Anne: That’s right. I’m going to look at our payroll specialists, too. We have some unique flexibility situations that we’ve gotten creative around. But I’ll tell you, my personal opinion around flexibility is try to do it as much as you can, but don’t completely have people working from home without that connectivity of being able to sit face-to-face like I am here with you today to get to know people, because that is part of the culture that you don’t want to give up.
The only way you can have that sort of flexibility and autonomy where people are remote and working from home is if you have a strong culture of performance and people getting the job done when they say they’re going to.
One of our things is I will do what I will say I do. I honor my commitments. You have to have that value as a part of the culture and have employees who hold themselves accountable to that. If you don’t have that in place, it’s out of sight, out of mind. I think there is risk with losing the connective tissue of a really strong culture. You’ve got to have both.
Brandon: Besides culture, the flexibility that we’re talking about, compensation we’ve touched on, anything else that employers could do to become that employer of choice? Things that you found that have been unique or like wow, OK, maybe we should do that?
Anne: One of the things that comes to mind for me that I’ve heard in the surveys is that people do care that they have a relationship. So whatever that might look like, especially between a manager and their employee, they want to know that they have a connection and a relationship with that person and that it’s not just purely work-related, of the mindset that We never discuss anything that’s going on. Because when we show up at work, we are humans and we’re people that have all kinds of things going on and I think I would recommend to employers that they encourage and develop the EQ side of their leaders so that even when it feels like the chips are down and all you have time for is just 100% task, business-oriented items, it is really important to stop and smell the roses for a minute. You don’t have to spend a lot of time on it, but people need to know that you actually care about them, that you care about their family.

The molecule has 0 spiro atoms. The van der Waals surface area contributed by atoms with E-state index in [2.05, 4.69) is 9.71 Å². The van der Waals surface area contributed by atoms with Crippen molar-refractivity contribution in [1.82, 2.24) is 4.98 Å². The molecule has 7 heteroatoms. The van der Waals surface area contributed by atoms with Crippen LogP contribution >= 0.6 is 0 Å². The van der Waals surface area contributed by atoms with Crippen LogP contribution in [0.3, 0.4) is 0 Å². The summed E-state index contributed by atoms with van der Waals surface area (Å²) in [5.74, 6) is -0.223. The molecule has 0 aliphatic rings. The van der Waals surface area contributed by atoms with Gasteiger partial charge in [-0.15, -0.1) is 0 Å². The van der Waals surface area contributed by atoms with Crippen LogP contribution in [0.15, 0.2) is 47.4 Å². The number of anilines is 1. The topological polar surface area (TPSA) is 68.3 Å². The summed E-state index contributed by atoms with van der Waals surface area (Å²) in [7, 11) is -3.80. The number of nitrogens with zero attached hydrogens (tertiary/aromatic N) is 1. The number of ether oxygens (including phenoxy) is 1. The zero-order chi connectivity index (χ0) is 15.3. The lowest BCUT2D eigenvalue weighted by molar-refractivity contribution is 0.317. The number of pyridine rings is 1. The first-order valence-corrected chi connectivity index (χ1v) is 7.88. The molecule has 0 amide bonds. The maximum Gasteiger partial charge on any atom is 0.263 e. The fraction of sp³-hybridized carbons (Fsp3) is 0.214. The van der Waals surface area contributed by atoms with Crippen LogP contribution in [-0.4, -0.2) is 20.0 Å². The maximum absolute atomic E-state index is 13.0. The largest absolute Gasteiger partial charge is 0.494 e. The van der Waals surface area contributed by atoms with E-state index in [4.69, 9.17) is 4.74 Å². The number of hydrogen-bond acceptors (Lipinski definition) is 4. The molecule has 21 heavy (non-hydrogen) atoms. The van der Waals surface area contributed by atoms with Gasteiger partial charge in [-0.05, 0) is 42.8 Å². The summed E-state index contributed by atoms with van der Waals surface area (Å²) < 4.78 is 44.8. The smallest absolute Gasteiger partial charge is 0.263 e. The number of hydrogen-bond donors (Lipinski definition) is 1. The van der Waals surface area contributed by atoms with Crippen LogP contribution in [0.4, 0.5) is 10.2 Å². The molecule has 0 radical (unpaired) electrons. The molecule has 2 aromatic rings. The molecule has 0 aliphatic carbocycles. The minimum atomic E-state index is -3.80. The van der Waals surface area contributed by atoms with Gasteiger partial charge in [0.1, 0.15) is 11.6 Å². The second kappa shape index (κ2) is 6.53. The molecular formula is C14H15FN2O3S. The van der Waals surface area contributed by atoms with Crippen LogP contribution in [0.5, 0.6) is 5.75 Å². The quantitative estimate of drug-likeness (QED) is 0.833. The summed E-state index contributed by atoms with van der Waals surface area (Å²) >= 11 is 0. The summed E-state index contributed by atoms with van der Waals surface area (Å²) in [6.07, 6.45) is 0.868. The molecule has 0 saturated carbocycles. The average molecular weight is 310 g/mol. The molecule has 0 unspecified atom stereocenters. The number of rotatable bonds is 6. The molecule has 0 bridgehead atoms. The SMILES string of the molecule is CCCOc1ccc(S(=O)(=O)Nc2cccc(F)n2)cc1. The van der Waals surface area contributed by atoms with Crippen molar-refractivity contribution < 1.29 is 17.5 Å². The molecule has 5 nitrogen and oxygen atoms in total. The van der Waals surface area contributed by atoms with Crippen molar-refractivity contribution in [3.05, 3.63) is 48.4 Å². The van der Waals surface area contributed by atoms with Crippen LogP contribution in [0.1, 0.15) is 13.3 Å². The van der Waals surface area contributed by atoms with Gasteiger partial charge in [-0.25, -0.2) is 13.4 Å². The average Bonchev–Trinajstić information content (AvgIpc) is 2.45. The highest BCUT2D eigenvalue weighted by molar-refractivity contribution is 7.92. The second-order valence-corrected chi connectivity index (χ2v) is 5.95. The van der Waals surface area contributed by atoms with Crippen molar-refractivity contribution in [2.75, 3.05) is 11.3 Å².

Brandon: The empathy and trust, those are two things that come to mind when you talk about the relationships. If you don’t have those things, it’s really hard to be passionate about working or even with people you work around.
Anne: Absolutely. I think people are much more likely to leave if they don’t have that connectivity with their manager and with their coworkers. Investing in the actual activities of bringing employees together – you know, we had a holiday party where we did karaoke and we played games.
Brandon: I took part!
Anne: You took part, I’ve got a picture of it! So I think that’s the fun part of making sure that we work hard and we play hard together. That’s what keeps people engaged. And, honestly, that is one of the most important things for retaining top talent because it isn’t just about coming in, showing up, doing work and going home.
Brandon: So what are the effects of being the employer of choice? If somebody does it really well this next year, what are some of those outcomes that they could see?
Anne: Retention, number one. I always tell leaders to ask themselves this question: When you look around your company and you come up with the top 10 percent or 20 percent of your performers, that if they walked into your office tomorrow and said, “I got another job, I’m resigning,” if that’s a pit in your stomach, when you say that out loud, those are the reasons why you need to invest in them.